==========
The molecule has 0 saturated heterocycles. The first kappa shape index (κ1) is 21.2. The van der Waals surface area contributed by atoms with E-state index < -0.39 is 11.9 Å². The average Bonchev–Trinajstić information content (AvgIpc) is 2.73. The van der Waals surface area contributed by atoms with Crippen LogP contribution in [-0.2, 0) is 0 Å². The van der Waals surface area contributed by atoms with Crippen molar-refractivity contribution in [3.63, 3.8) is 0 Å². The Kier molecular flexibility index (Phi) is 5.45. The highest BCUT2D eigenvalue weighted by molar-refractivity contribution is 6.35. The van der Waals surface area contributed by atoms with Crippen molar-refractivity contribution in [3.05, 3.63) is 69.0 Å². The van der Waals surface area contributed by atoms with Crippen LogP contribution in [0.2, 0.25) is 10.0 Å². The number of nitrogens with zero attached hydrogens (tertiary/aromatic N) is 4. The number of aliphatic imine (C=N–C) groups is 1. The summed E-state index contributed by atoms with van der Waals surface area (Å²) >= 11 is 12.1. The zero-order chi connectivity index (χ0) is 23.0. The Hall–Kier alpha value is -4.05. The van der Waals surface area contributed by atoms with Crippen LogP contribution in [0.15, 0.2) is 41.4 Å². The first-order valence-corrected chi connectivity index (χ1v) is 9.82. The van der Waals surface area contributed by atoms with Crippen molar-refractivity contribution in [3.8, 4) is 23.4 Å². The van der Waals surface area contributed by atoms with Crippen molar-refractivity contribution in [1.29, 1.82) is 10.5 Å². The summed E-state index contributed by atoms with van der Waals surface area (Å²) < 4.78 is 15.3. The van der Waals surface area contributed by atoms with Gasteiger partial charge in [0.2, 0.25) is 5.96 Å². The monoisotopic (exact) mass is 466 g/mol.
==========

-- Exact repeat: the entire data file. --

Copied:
The molecule has 0 saturated heterocycles. The first kappa shape index (κ1) is 21.2. The van der Waals surface area contributed by atoms with E-state index < -0.39 is 11.9 Å². The average Bonchev–Trinajstić information content (AvgIpc) is 2.73. The van der Waals surface area contributed by atoms with Crippen LogP contribution in [-0.2, 0) is 0 Å². The van der Waals surface area contributed by atoms with Crippen molar-refractivity contribution in [3.63, 3.8) is 0 Å². The Kier molecular flexibility index (Phi) is 5.45. The highest BCUT2D eigenvalue weighted by molar-refractivity contribution is 6.35. The van der Waals surface area contributed by atoms with Crippen molar-refractivity contribution in [3.05, 3.63) is 69.0 Å². The van der Waals surface area contributed by atoms with Crippen LogP contribution in [0.2, 0.25) is 10.0 Å². The number of nitrogens with zero attached hydrogens (tertiary/aromatic N) is 4. The number of aliphatic imine (C=N–C) groups is 1. The summed E-state index contributed by atoms with van der Waals surface area (Å²) >= 11 is 12.1. The zero-order chi connectivity index (χ0) is 23.0. The Hall–Kier alpha value is -4.05. The van der Waals surface area contributed by atoms with Crippen LogP contribution in [0.15, 0.2) is 41.4 Å². The first-order valence-corrected chi connectivity index (χ1v) is 9.82. The van der Waals surface area contributed by atoms with Crippen molar-refractivity contribution in [3.8, 4) is 23.4 Å². The van der Waals surface area contributed by atoms with Crippen molar-refractivity contribution in [1.29, 1.82) is 10.5 Å². The summed E-state index contributed by atoms with van der Waals surface area (Å²) < 4.78 is 15.3. The van der Waals surface area contributed by atoms with Gasteiger partial charge in [0.2, 0.25) is 5.96 Å². The monoisotopic (exact) mass is 466 g/mol.